The Versatile Blogger Award

The Versatile Blogger Award. Pour moi? Well who knew? A blogging award after only five posts? Must be that new cologne (no, I don't wear cologne).

Although, now I have to pay my dues by linking back to the person who sent this my way, by outlining seven things about myself, and by rewarding five other bloggers with this same award.

So first up, a big thank you to Nicole Storey for passing this award on, it was very kind of her. Pssst, Nicole: I'll get the money and that "special object" to you as soon as it won't look at all suspicious in any way whatsoever, okay? Oh wait, inside voice!

Seven things you may or may not know about me (and which may or may not be true):

1. In the movie This Is Spinal Tap, I played a small part as a bass control button that only went to 9.

2. Koalas utterly terrify me.

3. Seeing the colour turquoise on a traffic sign makes me go temporarily deaf in one ear.

4. A distant relative once owned Stonehenge and lost it in a bet over how many toothpicks someone could hide in the Grand Duchess of Doncaster's cleavage.

5. I secretly wrote the major Shakepeare tragedy King Lear. Shhhh... I'm actually not proud of the typos in that one.

6. I once planned to gather a harem formed entirely of slightly irritable soccer moms. Sadly, at the last minute, I discovered a local bylaw prohibiting it.

7. Eerily, my fingerprints match up perfectly with those of actor Robert De Niro. As a result, I am considering framing him for a heinously spectacular crime, if only for some of his disappointing late-career roles.

Five worthy recipients:

Michael Edward ("Ed") McNally: Sable City

Yvonne Hertzberger: Yvonne Hertzberger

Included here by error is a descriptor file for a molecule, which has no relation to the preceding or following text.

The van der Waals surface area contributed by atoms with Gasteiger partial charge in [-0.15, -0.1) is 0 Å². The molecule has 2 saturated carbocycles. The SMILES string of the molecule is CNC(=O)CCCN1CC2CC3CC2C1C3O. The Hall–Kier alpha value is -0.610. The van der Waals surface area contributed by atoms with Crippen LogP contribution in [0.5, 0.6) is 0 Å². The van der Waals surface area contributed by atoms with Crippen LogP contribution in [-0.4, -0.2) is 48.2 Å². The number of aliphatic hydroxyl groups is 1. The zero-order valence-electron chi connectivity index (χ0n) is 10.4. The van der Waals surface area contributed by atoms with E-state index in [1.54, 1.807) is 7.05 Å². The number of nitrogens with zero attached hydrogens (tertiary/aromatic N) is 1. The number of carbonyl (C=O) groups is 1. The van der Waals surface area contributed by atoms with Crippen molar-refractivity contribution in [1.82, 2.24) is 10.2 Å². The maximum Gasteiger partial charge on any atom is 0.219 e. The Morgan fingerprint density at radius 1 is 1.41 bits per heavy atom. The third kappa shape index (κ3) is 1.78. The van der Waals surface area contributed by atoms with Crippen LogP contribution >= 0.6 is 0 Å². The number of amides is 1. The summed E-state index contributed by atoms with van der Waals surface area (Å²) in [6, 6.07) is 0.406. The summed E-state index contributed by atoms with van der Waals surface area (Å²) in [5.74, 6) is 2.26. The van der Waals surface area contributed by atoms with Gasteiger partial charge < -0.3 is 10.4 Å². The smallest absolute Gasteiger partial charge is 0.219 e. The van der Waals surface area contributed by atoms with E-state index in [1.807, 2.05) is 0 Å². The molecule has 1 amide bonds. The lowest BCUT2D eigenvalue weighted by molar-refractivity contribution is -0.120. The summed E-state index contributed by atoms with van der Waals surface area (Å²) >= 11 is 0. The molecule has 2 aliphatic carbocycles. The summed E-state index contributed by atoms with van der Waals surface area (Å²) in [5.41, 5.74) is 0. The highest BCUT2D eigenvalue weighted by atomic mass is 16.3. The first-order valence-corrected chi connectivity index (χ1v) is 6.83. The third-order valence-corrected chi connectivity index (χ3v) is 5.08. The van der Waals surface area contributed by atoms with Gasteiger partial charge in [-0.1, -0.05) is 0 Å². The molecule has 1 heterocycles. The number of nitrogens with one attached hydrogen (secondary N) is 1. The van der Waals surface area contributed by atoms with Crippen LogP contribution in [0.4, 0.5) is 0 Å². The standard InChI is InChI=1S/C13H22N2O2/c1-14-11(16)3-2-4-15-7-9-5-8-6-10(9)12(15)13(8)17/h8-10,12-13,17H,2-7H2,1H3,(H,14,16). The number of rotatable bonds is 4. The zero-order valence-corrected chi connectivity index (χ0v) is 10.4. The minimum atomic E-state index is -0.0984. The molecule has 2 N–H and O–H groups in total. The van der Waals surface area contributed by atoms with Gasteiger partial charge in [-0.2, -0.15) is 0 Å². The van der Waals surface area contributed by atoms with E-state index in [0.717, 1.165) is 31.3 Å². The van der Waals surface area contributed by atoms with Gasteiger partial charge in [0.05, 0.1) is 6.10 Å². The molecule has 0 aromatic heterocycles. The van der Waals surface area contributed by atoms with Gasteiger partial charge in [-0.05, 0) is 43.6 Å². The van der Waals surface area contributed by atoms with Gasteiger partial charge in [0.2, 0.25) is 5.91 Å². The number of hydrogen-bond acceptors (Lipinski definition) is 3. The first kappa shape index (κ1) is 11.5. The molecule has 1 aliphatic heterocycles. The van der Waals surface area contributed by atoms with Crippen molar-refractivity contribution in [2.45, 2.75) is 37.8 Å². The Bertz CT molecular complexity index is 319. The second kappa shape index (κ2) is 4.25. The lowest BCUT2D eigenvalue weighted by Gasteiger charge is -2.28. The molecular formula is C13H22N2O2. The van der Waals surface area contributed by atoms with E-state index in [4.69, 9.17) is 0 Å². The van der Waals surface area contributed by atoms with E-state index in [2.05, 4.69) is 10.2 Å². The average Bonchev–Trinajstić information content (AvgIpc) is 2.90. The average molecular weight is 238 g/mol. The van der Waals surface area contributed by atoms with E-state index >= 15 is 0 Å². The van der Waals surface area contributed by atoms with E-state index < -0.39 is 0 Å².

Patricia Carrigan: Patricia Carrigan

John Claude Smith: The Wilderness Within

Chuck Wendig: Terrible Minds

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also writes for Indies Unlimited and BlergPop. Be sure to check out his work there if you like what you read here.


Dreamscape (Transatlantic Version)

So, I was in London somewhere on the Thames Embankment and we were looking for a decent place to get coffee. It was a bright, sunny afternoon. A passerby pointed around a corner, by a bridge abutment and below a patch of grass, and we saw a tall, wooden ladder leading up into what looked like a child's tree fort. We proceeded to climb it, and just as I was able to see inside the building through the hatch, my companion started to slip and I grabbed her under her thin arms before she fell the entire way. She was panicked and I tried to soothe her. She was not exactly human, I noticed now; her head more canine, from which hung spindly arms and a body shaped like a cylinder. She had no lower limbs. Once she had calmed down and I'd pulled her through the hatch, she said, both apologetically and matter-of-factly, "there is not much to me, I'm just a head and one vital organ, probably a kidney," as we joined the cafeteria/canteen-style lineup/queue. I felt puzzled and mildly irritated.

© Art Nahpro, 2011It seemed to take forever; the proprietor—an unkempt and unattractive man—kept leaving his post at the cash register/till to attend to something fussy and seemingly unnecessary across the café and I could feel my patience stretch taut like a garotte. When it was our turn to pay, I attempted to hand him a ten pound note/twenty dollar bill, and once again he left to attend to whatever it was that was bothering him on the other side of the room, and although I planned to say something along the lines of "this is too long to wait to buy just coffee", once we were finally served I lost my resolve, paid up in silence, and walked over to the crude wooden picnic-style tables, nursing two steaming drinks. The coffee was not even particularly good, but as soon as I'd downed it, I realised I had somehow managed to eat the entire face of my companion as well, whose exposed foxlike skull was still smeared in globules of yellow fat atop her hollow tubelike body, all of her still twitching gently. My wet lips tasted of salt. Ashamed and quietly horrified, I left quickly, throwing her remains down the ladder into what was now a foggy London evening, scurrying after them like death's ugliest sibling.

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also writes for Indies Unlimited and BlergPop. Be sure to check out his work there if you like what you read here.


Lifting All Boats 2